It has taken a year to process what I encountered in Appalachia. I was intriguingly invited to stay for a week or so a month at the home of Old-Time Banjo picker Bert Garvin, his wife and son, Betty and Keith, and their grandson, Michael, an impressive fiddle player who is already on Rounder, as his Grandfather.  Keith and his Mother play bass, with Betty also venturing into piano and Keith into jaw harp or guitar from time to time.  I visited and talked with them by phone over the past year.

Immersion in such a unique culture, particularly in the home of masters' of its' music, was a rare and wonderful opportunity. Bert even showed me a thing or two on the banjo and I got to eat Bettys' corn-bread, (it is without equal in the world, and I've lived in VA, NC and KY – the capitols of the delight). Bert played not only with Bill Monroe but Carter Stanley as well. In fact, I believe his son said the last person he showed a thing or two on the banjo ended up playing with the Charlie Daniels Band.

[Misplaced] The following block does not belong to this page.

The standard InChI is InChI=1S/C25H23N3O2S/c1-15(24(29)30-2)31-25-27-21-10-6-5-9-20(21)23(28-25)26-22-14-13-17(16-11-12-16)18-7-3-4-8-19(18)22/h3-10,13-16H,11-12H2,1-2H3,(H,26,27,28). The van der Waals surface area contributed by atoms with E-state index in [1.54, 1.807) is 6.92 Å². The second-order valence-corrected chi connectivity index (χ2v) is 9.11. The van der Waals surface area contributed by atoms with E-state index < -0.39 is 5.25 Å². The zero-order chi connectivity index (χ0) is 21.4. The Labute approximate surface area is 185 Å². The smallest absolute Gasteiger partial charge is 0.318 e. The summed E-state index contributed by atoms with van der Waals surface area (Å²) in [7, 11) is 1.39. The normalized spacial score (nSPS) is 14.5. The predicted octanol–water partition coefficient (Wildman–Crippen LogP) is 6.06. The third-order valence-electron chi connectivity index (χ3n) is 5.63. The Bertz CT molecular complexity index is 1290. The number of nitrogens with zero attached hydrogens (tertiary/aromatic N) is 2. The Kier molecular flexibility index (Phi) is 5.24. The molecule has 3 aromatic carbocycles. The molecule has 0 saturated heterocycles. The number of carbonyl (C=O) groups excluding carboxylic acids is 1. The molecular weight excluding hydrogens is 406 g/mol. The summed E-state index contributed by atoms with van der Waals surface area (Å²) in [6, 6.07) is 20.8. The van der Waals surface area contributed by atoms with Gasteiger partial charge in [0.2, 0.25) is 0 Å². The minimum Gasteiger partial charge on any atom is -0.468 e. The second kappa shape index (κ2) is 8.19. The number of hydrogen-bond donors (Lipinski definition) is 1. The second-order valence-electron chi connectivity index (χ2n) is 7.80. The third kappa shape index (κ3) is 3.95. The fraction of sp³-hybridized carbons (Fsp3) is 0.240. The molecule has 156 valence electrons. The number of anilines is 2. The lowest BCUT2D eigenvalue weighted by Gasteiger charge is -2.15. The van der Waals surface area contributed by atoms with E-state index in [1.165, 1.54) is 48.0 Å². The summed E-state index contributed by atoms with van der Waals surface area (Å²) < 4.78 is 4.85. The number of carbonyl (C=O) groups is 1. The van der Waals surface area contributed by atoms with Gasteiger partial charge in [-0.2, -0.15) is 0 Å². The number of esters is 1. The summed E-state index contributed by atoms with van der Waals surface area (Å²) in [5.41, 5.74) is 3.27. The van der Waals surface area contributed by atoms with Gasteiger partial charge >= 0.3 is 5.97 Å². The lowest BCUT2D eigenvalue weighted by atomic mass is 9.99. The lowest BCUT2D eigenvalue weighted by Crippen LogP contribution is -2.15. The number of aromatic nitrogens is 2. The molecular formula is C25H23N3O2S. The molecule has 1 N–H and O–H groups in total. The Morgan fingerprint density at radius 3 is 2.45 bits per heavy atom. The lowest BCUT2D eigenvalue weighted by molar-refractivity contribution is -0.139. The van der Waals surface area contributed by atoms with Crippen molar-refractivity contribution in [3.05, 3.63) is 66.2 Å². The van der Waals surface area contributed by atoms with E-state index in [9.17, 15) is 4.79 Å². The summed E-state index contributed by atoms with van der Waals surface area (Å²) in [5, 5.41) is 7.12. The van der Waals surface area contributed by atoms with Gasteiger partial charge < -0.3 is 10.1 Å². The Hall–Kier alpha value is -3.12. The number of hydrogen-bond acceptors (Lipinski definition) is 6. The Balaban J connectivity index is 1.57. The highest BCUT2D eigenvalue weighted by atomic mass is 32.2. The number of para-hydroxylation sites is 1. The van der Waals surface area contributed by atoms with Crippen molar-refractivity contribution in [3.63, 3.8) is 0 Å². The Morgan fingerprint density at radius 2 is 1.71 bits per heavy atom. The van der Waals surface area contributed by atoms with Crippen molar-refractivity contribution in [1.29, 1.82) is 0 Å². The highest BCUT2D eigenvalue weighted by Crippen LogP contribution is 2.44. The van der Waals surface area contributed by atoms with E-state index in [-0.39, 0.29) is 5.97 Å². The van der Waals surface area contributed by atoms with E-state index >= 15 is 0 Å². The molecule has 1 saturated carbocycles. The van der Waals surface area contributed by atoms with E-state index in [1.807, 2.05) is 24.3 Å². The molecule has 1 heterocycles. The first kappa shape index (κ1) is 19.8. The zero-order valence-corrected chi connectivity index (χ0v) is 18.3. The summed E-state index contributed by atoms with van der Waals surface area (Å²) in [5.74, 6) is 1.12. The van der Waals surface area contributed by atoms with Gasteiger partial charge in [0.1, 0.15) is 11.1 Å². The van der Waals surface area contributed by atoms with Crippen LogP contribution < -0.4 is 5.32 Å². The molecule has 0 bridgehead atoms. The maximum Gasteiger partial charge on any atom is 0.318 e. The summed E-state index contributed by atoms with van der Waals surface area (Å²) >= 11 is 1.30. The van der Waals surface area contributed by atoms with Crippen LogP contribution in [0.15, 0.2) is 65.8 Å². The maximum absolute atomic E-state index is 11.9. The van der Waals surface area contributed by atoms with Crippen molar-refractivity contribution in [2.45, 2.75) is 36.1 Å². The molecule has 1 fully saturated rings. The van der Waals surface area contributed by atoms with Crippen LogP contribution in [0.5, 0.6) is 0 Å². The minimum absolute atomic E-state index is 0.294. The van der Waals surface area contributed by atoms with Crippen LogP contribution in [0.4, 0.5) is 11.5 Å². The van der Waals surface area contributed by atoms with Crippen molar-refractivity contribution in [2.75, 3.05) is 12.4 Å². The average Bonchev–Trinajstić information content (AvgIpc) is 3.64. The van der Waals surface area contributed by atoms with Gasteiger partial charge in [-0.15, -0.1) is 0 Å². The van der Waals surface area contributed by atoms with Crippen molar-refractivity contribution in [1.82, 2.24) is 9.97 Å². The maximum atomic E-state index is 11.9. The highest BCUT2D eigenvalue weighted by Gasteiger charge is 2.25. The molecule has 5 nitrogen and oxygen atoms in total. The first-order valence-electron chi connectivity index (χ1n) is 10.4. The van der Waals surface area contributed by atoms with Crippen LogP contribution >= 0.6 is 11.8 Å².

My friendships with them began via a string of strange coincidences at last years' Appalachian String Festival. After stopping for awhile in Asbury Park, I then returned to Appalachia to see another Festival, deeper in the mountains and at one time a family reunion of the Garvin's. This year, its' being filmed for presentation as a documentary on Kentucky Public Television. Michael and Roger Cooper, a master fiddler he was apprenticed to via the Kentucky Arts Council, are both slated to perform and be a part of it.

Both of these Festivals, and this years' String Festival, reflect a shift that is taking place in traditional music. It has, and continues to become more popular, due in part to Garcia's return to it towards the end of his life, the death of Johnny Cash and popularity of his "American" collection, and other factors.